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Remember when Jay Powell was a hopelessly garbled Fedspeak novice, like Mike Bloomberg speaking Spanish only worse? When he couldn’t help explaining things in his native plain English rather than his adoptive bureaucratic tongue? Well, he’s come a long way, in terms of fluency if not central banking competence. And while he’s unlikely to ever write a dictionary of the special language like his predecessors, he’s adding a new term of art to its lexicon. As with all proper Fedspeak, at first inattentive hearing it sounds like English, albeit a very soporific dialect thereof. But the true adepts and linguists of what is formally known as Central Banking English know that the word “powerful” in this context means precisely the opposite.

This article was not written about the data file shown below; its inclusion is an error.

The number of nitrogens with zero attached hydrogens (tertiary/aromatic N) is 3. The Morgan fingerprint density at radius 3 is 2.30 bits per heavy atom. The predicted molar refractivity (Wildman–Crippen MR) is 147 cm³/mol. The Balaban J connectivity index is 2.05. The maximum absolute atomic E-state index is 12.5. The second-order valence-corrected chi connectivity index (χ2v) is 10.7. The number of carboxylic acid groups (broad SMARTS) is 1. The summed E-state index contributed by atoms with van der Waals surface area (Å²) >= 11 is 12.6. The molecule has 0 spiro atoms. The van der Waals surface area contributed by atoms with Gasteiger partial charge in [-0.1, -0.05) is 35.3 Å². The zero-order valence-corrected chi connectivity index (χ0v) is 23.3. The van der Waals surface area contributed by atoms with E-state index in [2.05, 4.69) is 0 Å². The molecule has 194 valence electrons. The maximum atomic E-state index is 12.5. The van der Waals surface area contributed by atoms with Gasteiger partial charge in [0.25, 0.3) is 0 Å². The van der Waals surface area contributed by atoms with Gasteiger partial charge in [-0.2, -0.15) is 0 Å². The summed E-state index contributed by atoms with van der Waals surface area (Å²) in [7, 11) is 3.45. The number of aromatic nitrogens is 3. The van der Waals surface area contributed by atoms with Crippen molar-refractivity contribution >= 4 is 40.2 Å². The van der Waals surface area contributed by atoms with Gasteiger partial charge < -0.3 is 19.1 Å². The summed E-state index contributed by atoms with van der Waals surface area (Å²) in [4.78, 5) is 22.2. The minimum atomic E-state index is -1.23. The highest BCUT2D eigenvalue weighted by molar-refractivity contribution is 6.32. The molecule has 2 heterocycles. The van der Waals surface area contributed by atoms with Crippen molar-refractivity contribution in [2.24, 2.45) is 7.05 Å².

“This very strong forward guidance, very powerful forward guidance that we have announced today will provide strong support for the economy,” Chairman Jerome Powell told reporters. To drive the point home, he used the word “powerful” 10 times in the press conference…. Mr. Powell insisted the Fed isn’t “out of ammo. We do have lots of tools. We’ve got the lending tools.” That’s putting a brave face on it. It has already exhausted its short-term interest-rate ammo and is buying more than $100 billion of debt per month. That leaves lending, but even that has come up short….

So despite the Fed’s “powerful” words and plentiful tools, Mr. Powell once again pleaded for Congress and the administration to pump more fiscal aid into the economy. The absence of fiscal support “will show up in things like evictions, and foreclosures, and…things that will scar and damage the economy.”

Lacking Tools, Fed Pins Hopes on Powerful Words [WSJ]


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